Syria cease-fire holding, as only sporadic minor fighting seen

Syrian children play on a street in a residential suburb of the Syrian capital Damascus, on the second day of the Eid al-Adha Muslim holiday. Picture: Getty
Syrian children play on a street in a residential suburb of the Syrian capital Damascus, on the second day of the Eid al-Adha Muslim holiday. Picture: Getty
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The ceasefire in Syria appeared to be holding yesterday, despite sporadic and minor violations, according to Syrian opposition activists and monitoring groups.

Rami Abdurrahman from the UK-based Syrian Observatory for Human Rights said yesterday “calm is prevailing” in most of the country since the Monday truce, although there were minor violations in central Hama province.

Another activist group, the Local Co-ordination Committees, reported some shelling in the city of Aleppo and the southern region of Quneitra, while state media said there were “breaches” of the truce by rebels in the city.

Meanwhile, the UN humanitarian aid coordinator said the aid agency needed to make sure its staff and partners were “not in mortal danger” before starting convoys into parts of Syria.

OCHA spokesman Jens Laerke said humanitarian aid teams are ready to move into areas such as Aleppo.

He said the agency needs “peace to be reinstated before we can go in”.

The deal, hammered out by US Secretary of State John Kerry and his Russian counterpart Sergey Lavrov last week, officially came into effect at sunset on Monday. The Syrian army said it would abide by the cease-fire until midnight on Sunday, while maintaining its right to defend itself against any violations.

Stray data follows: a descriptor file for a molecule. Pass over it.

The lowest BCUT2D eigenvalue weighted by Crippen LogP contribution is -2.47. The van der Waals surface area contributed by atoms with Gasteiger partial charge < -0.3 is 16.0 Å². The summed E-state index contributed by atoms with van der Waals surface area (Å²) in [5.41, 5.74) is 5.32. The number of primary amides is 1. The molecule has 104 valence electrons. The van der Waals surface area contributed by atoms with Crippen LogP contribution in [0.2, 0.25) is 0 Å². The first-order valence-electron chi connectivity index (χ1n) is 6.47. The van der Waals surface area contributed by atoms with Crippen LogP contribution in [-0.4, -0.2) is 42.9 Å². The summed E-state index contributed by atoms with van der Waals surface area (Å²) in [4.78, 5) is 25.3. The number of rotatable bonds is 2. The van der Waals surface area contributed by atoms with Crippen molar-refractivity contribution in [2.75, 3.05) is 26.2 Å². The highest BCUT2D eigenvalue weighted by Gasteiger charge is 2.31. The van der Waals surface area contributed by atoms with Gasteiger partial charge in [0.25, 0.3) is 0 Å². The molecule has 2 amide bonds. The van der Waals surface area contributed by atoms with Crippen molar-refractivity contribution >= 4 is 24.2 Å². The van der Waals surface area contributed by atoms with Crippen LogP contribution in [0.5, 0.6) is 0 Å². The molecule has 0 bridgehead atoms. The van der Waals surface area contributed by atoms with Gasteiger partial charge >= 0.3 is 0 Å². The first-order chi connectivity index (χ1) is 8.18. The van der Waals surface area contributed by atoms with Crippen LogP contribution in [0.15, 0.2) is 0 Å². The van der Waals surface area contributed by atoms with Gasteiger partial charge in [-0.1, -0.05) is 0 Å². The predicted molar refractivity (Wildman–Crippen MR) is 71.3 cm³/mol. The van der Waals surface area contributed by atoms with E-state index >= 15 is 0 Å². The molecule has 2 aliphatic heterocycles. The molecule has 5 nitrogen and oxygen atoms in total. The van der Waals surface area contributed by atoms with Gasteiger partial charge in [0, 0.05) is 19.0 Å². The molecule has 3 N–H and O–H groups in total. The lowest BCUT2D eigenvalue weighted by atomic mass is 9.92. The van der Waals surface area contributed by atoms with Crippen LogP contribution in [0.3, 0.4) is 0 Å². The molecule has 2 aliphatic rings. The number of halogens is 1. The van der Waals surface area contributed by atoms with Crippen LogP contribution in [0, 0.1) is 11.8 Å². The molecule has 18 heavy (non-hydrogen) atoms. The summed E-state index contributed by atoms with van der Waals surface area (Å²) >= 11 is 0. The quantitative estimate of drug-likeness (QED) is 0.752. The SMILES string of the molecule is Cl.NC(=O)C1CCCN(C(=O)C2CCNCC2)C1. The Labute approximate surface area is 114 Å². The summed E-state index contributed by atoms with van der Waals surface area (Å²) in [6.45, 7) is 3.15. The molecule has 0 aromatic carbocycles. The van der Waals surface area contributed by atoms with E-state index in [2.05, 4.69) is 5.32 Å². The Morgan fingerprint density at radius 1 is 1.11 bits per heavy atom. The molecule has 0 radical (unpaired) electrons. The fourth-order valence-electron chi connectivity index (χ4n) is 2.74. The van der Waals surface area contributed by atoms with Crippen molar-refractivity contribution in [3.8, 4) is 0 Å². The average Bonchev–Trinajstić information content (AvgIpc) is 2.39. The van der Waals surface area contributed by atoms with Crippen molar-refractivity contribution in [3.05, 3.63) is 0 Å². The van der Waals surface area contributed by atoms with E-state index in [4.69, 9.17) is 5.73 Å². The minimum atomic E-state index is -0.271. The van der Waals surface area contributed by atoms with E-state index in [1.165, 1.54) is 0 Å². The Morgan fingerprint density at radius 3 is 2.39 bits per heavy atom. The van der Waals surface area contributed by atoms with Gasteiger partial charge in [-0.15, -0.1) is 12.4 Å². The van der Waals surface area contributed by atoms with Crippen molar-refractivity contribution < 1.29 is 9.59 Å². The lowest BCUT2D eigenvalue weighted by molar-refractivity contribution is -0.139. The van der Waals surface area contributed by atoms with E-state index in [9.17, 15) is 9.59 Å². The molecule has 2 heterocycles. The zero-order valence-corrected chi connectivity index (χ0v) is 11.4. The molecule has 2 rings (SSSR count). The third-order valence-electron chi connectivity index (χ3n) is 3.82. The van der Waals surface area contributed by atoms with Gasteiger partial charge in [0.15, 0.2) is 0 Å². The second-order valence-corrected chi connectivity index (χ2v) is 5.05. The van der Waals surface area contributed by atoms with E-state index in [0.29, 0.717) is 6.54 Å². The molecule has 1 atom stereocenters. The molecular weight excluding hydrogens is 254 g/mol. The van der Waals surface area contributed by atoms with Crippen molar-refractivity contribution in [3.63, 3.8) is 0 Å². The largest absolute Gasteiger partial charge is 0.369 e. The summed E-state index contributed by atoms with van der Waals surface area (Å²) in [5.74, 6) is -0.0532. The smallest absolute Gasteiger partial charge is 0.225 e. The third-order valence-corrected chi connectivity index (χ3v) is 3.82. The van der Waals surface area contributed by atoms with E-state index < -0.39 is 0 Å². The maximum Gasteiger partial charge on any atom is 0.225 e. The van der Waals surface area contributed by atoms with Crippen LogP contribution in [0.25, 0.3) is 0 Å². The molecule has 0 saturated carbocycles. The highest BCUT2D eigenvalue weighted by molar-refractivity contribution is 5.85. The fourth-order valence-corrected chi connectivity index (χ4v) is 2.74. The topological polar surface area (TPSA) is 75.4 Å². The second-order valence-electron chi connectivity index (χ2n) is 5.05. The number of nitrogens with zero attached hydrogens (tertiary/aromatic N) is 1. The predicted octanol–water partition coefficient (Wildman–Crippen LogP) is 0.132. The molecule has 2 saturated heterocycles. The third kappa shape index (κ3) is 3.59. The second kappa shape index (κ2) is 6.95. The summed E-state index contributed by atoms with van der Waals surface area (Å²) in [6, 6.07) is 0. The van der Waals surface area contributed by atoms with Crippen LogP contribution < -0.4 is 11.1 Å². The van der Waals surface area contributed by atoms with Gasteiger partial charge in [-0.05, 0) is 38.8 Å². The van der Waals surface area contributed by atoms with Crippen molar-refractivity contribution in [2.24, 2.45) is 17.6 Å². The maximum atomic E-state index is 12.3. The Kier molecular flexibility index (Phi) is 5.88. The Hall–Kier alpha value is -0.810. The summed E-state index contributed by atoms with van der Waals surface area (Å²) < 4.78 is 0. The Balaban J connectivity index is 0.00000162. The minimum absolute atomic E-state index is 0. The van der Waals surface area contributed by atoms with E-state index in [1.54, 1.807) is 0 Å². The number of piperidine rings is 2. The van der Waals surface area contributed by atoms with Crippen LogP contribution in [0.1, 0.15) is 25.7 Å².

Syria’s largest insurgent groups have expressed misgivings about the deal, which allows for strikes against al-Qaida-linked militants who fight alongside the rebels. Jabhat Fatah al-Sham, an al-Qaida-linked group previously known as the Nusra Front, has denounced the agreement.

The deal marks the second attempt this year to try reduce violence in war-torn Syria, where the five year conflict has killed more than 250,000 people and displaced half the country’s population of 11 million. A truce in late February collapsed weeks later.

The first week of the truce will be crucial. During that time, all fighting between Syrian President Bashar Assad’s forces and the rebels is to stop. If the calm holds for seven days, the US and Russian militaries would then set up a new centre to coordinate strikes against IS and Jabhat Fatah al-Sham.

Under the truce, Assad’s forces are no longer supposed to bomb Syria’s opposition. The Syrian air force has been dropping barrel bombs on civilian areas under the pretext of targeting militants.

The deal’s architects hope the cease-fire will pave the way for an extended period of restraint that can serve as the foundation for peace talks. As the cease-fire came into effect, Kerry urged Syrian rebels to distance themselves from al-Qaida-linked militants.

Russia is pushing to make public the text of the cease-fire deal, but Lavrov told reporters that the US opposes such a move.

Lavrov said Moscow “has nothing to hide” and wants the UN.Security Council to formally approve the Syria truce deal as well.

The Observatory meanwhile said more than 300,000 people have been killed since the conflict began in 2011. It said on Tuesday that the dead include 59,000 government troops and more than 86,000 civilians. The rest include rebels, foreign fighters, Hezbollah militants, defectors from the Syrian army and others.

The Observatory says its records show that 301,781 people have been killed in Syria from March 2011 until the truce went into effect.

The group says the real death toll could be 70,000 higher since many insurgent groups don’t announce their deaths and because there are other deaths that are not documented.

The U.N. stopped tracking deaths in the Syria conflict last year.

Its last official count was 250,000 dead.